For each case of elder financial abuse reported, four or more are not.
Recently, a thief stole $300 from my Grandma Janet's wallet. She lives in a nursing home, so the thief had to rummage through her clothing drawers before finding the money.
Perhaps the thief was struggling to make a credit card payment, or figured my grandma would never notice. Whatever the reason, with that crime, my grandma became a victim of elder abuse.
Although it sounds physical, elder abuse can also be mental or financial.
Financial elder abuse ranges from a caregiver stealing spare change to emptying thousands of dollars out of a checking account.
To keep your, and my, grandparents safe from future elder abuse, I've pulled together some tips you might want to share with your relatives.
My Grandma Nana (my other grandma) loves online banking. Since she uses a walker, it's sometimes hard for her to get to the credit union.
So, we taught her how to use an online account. She's great at it—but her safety on the Internet could use some help. Her account numbers are on post-it notes throughout her apartment—where her cleaning lady or grocery deliverer could easily see them.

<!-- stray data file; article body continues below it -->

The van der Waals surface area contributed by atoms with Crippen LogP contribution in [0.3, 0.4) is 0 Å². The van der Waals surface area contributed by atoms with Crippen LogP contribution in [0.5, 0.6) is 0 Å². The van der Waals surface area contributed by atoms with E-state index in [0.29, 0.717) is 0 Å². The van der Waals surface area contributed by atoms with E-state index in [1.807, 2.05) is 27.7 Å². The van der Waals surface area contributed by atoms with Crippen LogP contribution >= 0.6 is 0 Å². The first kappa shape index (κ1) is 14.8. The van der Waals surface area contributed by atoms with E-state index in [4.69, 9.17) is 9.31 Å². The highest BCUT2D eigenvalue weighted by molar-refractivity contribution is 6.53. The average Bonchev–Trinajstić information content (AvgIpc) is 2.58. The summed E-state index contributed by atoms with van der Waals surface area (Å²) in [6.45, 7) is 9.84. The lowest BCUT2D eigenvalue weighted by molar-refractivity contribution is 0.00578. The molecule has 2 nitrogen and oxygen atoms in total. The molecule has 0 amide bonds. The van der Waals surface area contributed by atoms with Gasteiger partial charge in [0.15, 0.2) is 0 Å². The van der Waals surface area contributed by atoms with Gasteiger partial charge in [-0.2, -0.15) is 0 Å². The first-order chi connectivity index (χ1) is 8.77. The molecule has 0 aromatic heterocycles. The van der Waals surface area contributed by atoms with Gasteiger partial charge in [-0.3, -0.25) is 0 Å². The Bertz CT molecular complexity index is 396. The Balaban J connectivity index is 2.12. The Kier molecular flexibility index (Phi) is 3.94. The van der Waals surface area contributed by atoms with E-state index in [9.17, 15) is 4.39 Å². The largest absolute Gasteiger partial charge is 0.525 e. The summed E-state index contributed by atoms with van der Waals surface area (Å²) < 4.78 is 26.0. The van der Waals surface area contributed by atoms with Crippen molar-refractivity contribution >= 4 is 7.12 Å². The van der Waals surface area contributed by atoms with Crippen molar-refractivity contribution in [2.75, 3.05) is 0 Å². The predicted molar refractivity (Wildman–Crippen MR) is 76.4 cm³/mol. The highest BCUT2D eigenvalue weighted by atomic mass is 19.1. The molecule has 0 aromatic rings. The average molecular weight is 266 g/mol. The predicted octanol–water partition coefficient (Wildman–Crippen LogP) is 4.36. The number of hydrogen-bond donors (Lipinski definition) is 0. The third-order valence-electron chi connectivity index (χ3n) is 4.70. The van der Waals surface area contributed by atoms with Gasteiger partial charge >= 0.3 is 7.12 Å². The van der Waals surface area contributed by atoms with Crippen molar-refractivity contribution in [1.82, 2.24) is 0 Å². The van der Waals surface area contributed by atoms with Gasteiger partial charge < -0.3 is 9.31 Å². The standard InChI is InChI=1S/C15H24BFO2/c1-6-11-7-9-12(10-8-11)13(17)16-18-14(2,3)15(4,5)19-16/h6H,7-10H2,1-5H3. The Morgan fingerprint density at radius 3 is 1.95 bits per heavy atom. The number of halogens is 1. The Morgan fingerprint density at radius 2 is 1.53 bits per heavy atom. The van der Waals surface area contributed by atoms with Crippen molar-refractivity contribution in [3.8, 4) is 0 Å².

Her passwords are easy-to-guess family names. She also has the passwords written down next to her account numbers.Nana would never leave blank checks sitting out, but she's not aware that her simple passwords are like blank checks.
How could Nana be safer?
Help your grandparents make strong passwords.
For starters, her account information shouldn't be visible. Encourage your grandparents to keep account information out of sight.
Make passwords hard to guess—that means no birth dates, phone numbers, addresses, or names of family members or pets. Combine capital and lowercase letters, numbers, and symbols.
If grandparents have trouble remembering passwords, encourage them to download reliable software that manages passwords with one master password.
Find sites like LastPass that are free and easy to use. Sites like this keep accounts safe by allowing you to store your encrypted passwords on your own PC. This makes it easy for everyone, not just elders, because you only have to remember one password.
Whatever software you use, play it safe and look for endorsements.
Nana loves to bank in her pj's.
Say you're about to head out shopping. You check your wallet and are down to only five bucks.
It's not a problem because you have a debit card—except you can't remember how much money you have in your account. What do you do?
Most teenagers would check their balances on their cell phones or online. The Internet makes it easy to check your balance, manage your budget, and make sure no one has hacked into your account.
Why not teach your grandparents to use online banking as well?
Make sure they know it's secure. Credit unions offer many levels of security, often creating verification images (to prove you are a human, not a computer program) and locking online access if someone enters too many incorrect passwords.
Plus, when your birthday rolls around, grandma could send you money more easily (always a plus)...